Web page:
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Jennifer Ouellette – Sep 9, 2022 8:07 pm UTC
The passing of Queen Elizabeth II, the UK’s longest-serving monarch, signals the end of an era not just for Great Britain but for the world at large. That includes the global scientific and technological community. Over the course of her long reign, the queen bestowed various honors on several leaders in science and technology—her very own knights of the sci-tech table. We mark her passing with a select list of some of the most prominent scientists and technologists thus honored.
Jony Ive has had a massive influence on the design of Apple products, most notably the distinctive looks of the iMac, Power Mac G4 Cube, iPod, iPhone, iPad, and MacBook. You can also blame his obsession with thinness for the problematic butterfly keyboard and the removal of the MagSafe power connector, HDMI port, and SD card readers from the MacBook. Nobody’s perfect.
Ive started his career at a London design firm called Tangerine, where he was charged with designing common household products like microwave ovens, toilets, drills, and toothbrushes. But he found the work frustrating, given that clients often didn’t share his streamlined modern tastes. After one such client rejected his design for a toilet and bidet, he decided to accept an offer to join Apple, even though it meant moving his family to the US. He had a rocky start and purportedly nearly quit. Steve Jobs convinced him to stay when Jobs returned to the company after his infamous 1985 ouster.
Ive became senior VP of industrial design in 1997, and his first major success was the iMac, introduced in 1998— noteworthy for its eye-catching clear translucent plastic case. That early design success led to many others. He and Jobs shared a similar vision and were so tight that there was a hidden corridor connecting their offices at Apple’s Cupertino, California, headquarters. Ive also played a vital role in the design of Apple Park, which was completed in 2017. He left Apple in 2019 to start his own independent firm.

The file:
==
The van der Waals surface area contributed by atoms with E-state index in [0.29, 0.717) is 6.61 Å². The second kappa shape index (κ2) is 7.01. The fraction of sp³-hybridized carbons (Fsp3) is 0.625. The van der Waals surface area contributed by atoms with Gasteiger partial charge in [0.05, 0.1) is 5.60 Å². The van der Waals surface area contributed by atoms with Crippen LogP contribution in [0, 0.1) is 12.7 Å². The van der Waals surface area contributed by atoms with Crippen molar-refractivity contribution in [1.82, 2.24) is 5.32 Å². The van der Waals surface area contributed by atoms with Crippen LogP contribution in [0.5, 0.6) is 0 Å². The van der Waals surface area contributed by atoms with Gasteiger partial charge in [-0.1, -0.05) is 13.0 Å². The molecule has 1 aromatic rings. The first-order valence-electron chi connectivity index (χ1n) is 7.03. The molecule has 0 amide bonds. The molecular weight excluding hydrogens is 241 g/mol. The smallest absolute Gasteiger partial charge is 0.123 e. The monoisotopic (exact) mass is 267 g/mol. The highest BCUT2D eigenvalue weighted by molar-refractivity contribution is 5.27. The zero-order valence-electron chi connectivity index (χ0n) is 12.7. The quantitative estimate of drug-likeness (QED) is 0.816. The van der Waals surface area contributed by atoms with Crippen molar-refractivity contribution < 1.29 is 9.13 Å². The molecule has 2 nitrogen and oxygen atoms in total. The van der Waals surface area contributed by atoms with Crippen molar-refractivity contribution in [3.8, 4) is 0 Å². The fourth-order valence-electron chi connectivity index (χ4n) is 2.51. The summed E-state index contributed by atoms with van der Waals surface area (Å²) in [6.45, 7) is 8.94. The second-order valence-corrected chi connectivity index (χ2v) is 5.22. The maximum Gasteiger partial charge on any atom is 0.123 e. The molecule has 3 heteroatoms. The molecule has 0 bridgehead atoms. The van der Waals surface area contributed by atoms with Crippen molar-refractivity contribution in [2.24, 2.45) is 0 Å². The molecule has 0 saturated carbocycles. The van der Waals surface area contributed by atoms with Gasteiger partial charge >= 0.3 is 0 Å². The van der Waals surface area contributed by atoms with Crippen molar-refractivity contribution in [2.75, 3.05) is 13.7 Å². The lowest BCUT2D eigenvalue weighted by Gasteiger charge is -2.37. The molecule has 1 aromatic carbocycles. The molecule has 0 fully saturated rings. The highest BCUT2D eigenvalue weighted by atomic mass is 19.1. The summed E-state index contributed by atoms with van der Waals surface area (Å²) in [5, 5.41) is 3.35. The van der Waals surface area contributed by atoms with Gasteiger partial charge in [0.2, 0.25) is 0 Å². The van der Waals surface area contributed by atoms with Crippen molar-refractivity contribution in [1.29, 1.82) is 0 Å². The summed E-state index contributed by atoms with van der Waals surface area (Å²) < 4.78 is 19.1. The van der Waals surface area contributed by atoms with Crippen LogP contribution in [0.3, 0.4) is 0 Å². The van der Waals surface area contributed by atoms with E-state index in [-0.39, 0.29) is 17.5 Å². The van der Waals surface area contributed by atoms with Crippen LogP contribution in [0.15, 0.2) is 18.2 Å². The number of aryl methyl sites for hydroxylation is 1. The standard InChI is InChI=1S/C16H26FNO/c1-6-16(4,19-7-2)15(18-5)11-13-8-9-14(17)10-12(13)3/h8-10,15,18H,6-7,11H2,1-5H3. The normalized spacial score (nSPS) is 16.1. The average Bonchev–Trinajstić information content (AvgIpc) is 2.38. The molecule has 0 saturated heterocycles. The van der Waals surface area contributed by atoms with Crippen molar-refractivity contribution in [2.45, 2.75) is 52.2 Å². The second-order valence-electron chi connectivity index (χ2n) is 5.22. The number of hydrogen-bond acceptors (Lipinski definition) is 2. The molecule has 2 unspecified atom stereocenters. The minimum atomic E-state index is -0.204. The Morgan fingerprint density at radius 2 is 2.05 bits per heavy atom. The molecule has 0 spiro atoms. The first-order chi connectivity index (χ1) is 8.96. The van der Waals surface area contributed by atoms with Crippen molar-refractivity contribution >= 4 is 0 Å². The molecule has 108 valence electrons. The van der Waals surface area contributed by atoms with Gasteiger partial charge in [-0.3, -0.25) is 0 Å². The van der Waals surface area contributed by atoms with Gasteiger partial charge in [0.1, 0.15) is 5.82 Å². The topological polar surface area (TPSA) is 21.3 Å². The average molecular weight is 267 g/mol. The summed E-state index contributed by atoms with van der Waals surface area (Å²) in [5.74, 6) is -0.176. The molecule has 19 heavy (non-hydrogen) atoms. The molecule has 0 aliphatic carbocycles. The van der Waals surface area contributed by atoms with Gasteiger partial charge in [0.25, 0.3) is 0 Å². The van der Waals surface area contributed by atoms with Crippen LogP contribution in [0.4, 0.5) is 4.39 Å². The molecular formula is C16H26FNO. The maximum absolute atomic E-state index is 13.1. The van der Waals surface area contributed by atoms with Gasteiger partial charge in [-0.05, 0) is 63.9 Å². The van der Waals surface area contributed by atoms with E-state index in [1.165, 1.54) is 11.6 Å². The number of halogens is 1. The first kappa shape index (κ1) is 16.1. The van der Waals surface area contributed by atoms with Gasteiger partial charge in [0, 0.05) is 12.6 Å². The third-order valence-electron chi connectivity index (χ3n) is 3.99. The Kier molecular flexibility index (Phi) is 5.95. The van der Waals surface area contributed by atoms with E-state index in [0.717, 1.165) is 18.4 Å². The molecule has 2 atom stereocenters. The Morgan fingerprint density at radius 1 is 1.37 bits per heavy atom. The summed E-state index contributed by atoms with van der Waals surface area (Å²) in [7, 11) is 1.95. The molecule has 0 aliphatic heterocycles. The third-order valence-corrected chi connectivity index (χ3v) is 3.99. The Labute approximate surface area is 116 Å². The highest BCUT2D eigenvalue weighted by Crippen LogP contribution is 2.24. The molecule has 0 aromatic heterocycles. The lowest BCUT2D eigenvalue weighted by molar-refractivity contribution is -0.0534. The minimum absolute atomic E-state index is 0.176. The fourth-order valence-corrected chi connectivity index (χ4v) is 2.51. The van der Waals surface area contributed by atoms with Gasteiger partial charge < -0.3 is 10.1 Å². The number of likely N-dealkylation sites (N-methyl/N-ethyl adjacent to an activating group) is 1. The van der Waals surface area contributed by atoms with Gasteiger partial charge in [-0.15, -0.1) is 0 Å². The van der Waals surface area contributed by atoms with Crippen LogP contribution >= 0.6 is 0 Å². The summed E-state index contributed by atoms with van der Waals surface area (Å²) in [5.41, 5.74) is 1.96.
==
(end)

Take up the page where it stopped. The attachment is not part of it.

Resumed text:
Queen Elizabeth II knighted Ive on New Year’s Eve 2011 for “services to design and enterprise,” making him Sir Jonathan Ive.
Where would we be today without the visionary work of Tim Berners-Lee? This is the man who invented the World Wide Web while working at CERN in Switzerland in the 1980s. You can also blame him for the initial pair of double slashes in all web links, which he later admitted were “unnecessary.” He started out as an independent contractor at CERN in 1980, where he proposed a system to make sharing and updating information easier among the lab’s researchers, based on the concept of hypertext. He called his prototype system ENQUIRE.
Berners-Lee spent the next few years working for a computer company in Dorset, England, developing a “real-time remote procedure call.” When he returned to CERN as a fellow in 1984, he drew on that experience in computer networking to link various existing individual elements together: hypertext, the Internet, multi-font text objects, and so forth.
“I just had to put them together,” he said in 2007. “It was a step of generalizing, going to a higher level of abstraction, thinking about all the documentation systems out there as being possibly part of a larger imaginary documentation system.”
He and Robert Cailliau ended up building a system based on the bones of ENQUIRE. Berners-Lee built the first web browser and launched the first website on December 20, 1990, hosted on CERN’s server. He ensured that his creation was freely available, eschewing any patents or royalties, so the technology could be used by anyone. He founded the World Wide Web Consortium to create compatible standards and continually improve the quality of the Web.
Berners-Lee was knighted by Queen Elizabeth II in 2004; she also appointed him to the prestigious Order of Merit in 2007.
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